Milton faculty thoughtfully and deliberately cultivate an arts environment that encourages and empowers students. They foster students’ appreciation; engage students in action; and ultimately, develop in them the ability to express themselves confidently and creatively.
Beginning in Kindergarten, students learn the most basic of musical skills: rhythm and pitch. Continuing through Grade 5, they participate in activities that develop their voices and help them understand their natural inclination toward movement. The Lower School curriculum includes experimenting with a variety of instruments from around the world. Developing listening skills as well as analytical skills supports a student’s understanding of the history and the role of music throughout the world. K–5 classroom teachers work with the music specialist to link lessons and musical pieces with the rich and multicultural curriculum themes in each grade’s academic curriculum. Students in Grades 4 and 5 participate in chorus and those who play an orchestral instrument have the option to also participate in orchestra. In grades 6–8, chorus is a performance class for singers; chorus members enjoy many opportunities to perform for their older and younger peers, faculty and parents at Milton Academy. Among other skills, chorus members learn note reading, ensemble technique and musical blend. In the sixth, seventh and eighth grade, students may take orchestra courses. These courses are performance-based, for musicians. Students in Grades 7 and 8 may also choose a general music course, which delves further into music theory and history. Fun, full and rewarding, the K–8 music program begins a life-long appreciation for music.
The power of expression is important for students to understand. Developmentally appropriate experiences that begin in Kindergarten and progress through Grade 8 give students dynamic opportunities to become confident presenters, performers and public speakers. Kindergarten children may begin by “presenting” a culminating unit celebrating penguins, and eventually perform in the Fifth Grade Play, or participate in the National Junior Forensic League tournament. K–8 builds in many opportunities for self-expression. Grade 3 students develop expressive spirit in their Creative Movement class, and Grade 4 students explore story-telling and poetry recitation during Oral Interpretation class. The Fifth Grade Musical is the capstone drama project of the Lower School. Students are cast and crew; through hands-on experience, they learn cooperation, collaboration, and group spirit. Building upon the Lower School curriculum, Grade 6 students dive into a formal study of Shakespeare. Their immersion provides natural and meaningful recitation opportunities and it culminates with a grand performance. Grade 7 drama is a stagecraft course; students build miniature models of sets and also prepare full-scale scenes for School shows. Grade 8 theatre is a course on improvisation. Students script their own work and develop scenes based on themes of identity.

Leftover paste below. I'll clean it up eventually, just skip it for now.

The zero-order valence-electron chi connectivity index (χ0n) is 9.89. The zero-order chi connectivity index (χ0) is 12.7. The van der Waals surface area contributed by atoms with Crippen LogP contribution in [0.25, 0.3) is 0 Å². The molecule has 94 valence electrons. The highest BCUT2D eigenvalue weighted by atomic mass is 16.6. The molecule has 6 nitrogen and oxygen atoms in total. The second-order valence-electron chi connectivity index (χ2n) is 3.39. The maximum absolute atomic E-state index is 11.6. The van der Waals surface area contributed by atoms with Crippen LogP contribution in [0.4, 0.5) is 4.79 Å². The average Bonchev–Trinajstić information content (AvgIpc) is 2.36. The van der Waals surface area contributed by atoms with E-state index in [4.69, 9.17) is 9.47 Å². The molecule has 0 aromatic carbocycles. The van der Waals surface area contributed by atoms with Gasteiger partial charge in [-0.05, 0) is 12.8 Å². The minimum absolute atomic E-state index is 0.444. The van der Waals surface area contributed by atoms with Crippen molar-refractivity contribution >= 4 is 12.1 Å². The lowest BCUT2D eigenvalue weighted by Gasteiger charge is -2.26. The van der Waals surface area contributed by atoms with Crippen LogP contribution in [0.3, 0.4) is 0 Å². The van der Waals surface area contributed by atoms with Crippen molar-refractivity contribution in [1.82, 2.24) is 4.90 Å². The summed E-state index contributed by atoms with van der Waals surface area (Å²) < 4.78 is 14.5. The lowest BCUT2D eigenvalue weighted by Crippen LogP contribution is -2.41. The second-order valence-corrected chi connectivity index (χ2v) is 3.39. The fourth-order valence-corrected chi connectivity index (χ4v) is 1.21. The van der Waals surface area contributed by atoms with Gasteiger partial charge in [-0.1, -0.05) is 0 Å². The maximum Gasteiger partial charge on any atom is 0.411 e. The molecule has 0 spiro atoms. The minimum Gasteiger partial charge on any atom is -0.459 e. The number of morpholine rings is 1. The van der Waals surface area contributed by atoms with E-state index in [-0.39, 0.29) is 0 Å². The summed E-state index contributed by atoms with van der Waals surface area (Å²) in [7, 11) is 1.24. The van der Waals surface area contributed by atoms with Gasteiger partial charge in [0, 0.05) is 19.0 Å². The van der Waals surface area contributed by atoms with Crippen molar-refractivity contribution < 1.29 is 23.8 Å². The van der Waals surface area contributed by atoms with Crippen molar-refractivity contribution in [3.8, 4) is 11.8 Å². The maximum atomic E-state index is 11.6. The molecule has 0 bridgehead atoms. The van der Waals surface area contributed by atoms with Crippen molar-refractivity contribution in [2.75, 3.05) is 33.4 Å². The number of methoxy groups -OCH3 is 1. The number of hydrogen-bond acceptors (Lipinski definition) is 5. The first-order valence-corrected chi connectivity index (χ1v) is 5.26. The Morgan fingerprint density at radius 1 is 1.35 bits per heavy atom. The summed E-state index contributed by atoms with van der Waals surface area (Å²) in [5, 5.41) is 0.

The Speech Team is a co-curricular activity in the Middle School that trains students in the fundamentals of public performance, literary interpretation and public speaking. Faculty supervise the Middle School Speech Team, and Upper School Speech Team members coach, lead and mentor their younger Milton counterparts.
The Milton Academy curriculum combines exploring historical and cultural perspectives with creating individual work. Lower School children play and discover through traditional and non-traditional art materials. Woodworking is a Lower School tradition in grades K–3. Emphasis is on process, more than product, and students work both individually and together to create their own designs. Projects such as self-portraits, wire sculptures, and plaster armatures of Egyptian Gods and Goddesses are just a few examples. The Lower School art faculty plan classes with homeroom teachers to further the cross-curricular nature of the K–5 program.
In Middle School the emphasis is on meeting students at their own energy level: we emphasize “doing.” Students draw real objects, surrealistic variations of real things and places, and learn some of the formal basics for creating convincing visual illusions. Our art projects in design require clear visual organization of information and elements in patterns and sequences. We ask students to interpret subjects in visual terms, expressing and communicating their interpretations of ideas and personalities they have encountered.
We are eager to help K–8 students be brave and adventurous in capturing the world that they see and imagine. The K–8 visual arts program cultivates self-expression and artistic appreciation; it also develops the creative thinking skills that support problem solving, communication, observation, and interpretation.